My Fantasy Bucket List: Places I’d like to visit but never will

Fantasy bucket lists are created as guidelines for dreams that may never come true


Fantasy bucket lists are created as guidelines for dreams that may never come true


My Fantasy Bucket List includes experiences that appeal to my love of great theater and magnificent nature. A fascination with fantasy continues with my longing to relive chapters of history long gone. I also yearn to imagine pages yet to be written. This is a peek into dream trips that may come true.

During my career, I visited and wrote about close to 80 countries. The current pandemic situation is especially frustrating. Yes, while my travels face new restrictions, my imagination functions well. I dream about trips to places – some real, others not – that fill my “Want to see” agenda.

Treading the Yellow Brick Road

A very different kind of fantasy bucket list involves a young girl from Kansas who travels in a tornado. It includes a talking scarecrow who longs to have a brain, a tin woodman who wants a heart, and a cowardly lion who dreams of being brave. I could recreate the journey along the Yellow Brick Road to the Emerald City. I dream of meeting the supposedly “great and powerful” Wizard of Oz. Evidently, Dorothy and crew discover an elderly man manipulating levers and a sound system to fool those who manage to find him. We may have much in common.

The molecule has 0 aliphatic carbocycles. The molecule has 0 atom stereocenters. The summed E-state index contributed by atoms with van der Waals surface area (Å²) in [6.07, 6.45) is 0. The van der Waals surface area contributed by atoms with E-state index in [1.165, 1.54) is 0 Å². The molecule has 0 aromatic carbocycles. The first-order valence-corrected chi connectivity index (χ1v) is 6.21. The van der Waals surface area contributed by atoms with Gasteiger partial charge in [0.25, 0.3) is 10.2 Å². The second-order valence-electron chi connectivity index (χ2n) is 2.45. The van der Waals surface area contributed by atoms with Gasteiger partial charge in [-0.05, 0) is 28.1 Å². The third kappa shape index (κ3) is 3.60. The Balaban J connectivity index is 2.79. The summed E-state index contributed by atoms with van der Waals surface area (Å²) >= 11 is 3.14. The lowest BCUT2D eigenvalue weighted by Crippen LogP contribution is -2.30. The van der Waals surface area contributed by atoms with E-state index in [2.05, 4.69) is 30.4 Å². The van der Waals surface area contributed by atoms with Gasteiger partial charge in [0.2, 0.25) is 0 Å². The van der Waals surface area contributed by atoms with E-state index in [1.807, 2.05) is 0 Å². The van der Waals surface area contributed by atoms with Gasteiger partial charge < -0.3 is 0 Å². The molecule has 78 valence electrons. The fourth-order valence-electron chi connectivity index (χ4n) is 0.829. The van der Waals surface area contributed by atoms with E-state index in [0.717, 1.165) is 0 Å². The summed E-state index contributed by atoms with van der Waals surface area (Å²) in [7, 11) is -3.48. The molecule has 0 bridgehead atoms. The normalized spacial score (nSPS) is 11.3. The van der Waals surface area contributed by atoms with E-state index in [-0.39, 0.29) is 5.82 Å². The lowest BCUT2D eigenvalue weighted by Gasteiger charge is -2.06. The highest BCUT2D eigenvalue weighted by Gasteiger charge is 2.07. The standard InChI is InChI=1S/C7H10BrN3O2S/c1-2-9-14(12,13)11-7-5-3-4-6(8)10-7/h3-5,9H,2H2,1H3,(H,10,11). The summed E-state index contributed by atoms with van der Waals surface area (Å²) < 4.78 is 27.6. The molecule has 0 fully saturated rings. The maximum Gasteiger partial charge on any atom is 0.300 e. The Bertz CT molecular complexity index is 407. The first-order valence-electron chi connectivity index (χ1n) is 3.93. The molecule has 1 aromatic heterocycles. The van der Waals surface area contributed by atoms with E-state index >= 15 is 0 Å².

Welcoming Willie Shakespeare at the Globe Theatre

The Globe Theatre was Shakespeare’s home. For anyone who enjoys live theater, what bigger thrill could there be than taking in a Shakespeare play by his troupe in the original Globe Theatre? Unfortunately, that building, which opened in 1599, was destroyed by a blaze started by a prop cannon that misfired during a performance.

The current reconstruction continues to offer works by William about 750 feet from the original. My fantasy bucket list dream includes attending a play at the first auditorium, spotting the Bard, and perhaps even chatting with him.

See the Sunken City of Atlantis

Never-never land destinations are penned on my virtual travel wish list. Who wouldn’t wish to check out an island-nation founded by demigods in the mid-Atlantic? Inhabited by exotic animals and festooned with magnificent plant life, the city of Atlantis was created in the works of Plato.

Atlantis served as an example of human hubris. Atlantis was submerged by the ocean when its inhabitants became too arrogant and prideful for the deities. Despite the allegorical underpinning of Plato’s work, some semi-scientific sleuths speculate that Atlantis actually existed. They still conduct expeditions to find it – so far unsuccessfully.

Utopia on Earth

Shangri-La paradise conjured up by British author James Hilton lies in the Himalayas Lost Horizon. This perfect valley world nestled beneath a mountain range far from the ocean seems perfect. People in this joyful heaven on earth age slowly and live for hundreds of years. No wonder the name of the mythical place has become synonymous with Utopia. No, I don’t expect an imaginary immersion to lengthen my life span. I will treasure the opportunity to enjoy the ultimate bliss there for even a brief time.